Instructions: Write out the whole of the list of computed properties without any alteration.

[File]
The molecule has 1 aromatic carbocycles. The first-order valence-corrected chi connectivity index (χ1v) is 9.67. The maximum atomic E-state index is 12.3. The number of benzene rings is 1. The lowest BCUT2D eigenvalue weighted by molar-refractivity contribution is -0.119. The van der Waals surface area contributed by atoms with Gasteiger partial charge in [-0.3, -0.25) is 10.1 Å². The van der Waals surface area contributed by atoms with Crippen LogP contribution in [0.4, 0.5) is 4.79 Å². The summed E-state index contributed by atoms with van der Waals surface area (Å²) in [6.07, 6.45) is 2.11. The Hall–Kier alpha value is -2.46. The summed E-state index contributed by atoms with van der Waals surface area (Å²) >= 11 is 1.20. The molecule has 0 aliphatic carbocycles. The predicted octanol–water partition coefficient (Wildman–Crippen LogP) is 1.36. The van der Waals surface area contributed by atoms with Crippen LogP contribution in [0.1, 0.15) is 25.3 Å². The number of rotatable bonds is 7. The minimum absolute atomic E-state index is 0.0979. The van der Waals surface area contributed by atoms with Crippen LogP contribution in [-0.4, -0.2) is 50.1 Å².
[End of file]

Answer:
The molecule has 1 aromatic carbocycles. The first-order valence-corrected chi connectivity index (χ1v) is 9.67. The maximum atomic E-state index is 12.3. The number of benzene rings is 1. The lowest BCUT2D eigenvalue weighted by molar-refractivity contribution is -0.119. The van der Waals surface area contributed by atoms with Gasteiger partial charge in [-0.3, -0.25) is 10.1 Å². The van der Waals surface area contributed by atoms with Crippen LogP contribution in [0.4, 0.5) is 4.79 Å². The summed E-state index contributed by atoms with van der Waals surface area (Å²) in [6.07, 6.45) is 2.11. The Hall–Kier alpha value is -2.46. The summed E-state index contributed by atoms with van der Waals surface area (Å²) >= 11 is 1.20. The molecule has 0 aliphatic carbocycles. The predicted octanol–water partition coefficient (Wildman–Crippen LogP) is 1.36. The van der Waals surface area contributed by atoms with Crippen LogP contribution in [0.1, 0.15) is 25.3 Å². The number of rotatable bonds is 7. The minimum absolute atomic E-state index is 0.0979. The van der Waals surface area contributed by atoms with Crippen LogP contribution in [-0.4, -0.2) is 50.1 Å².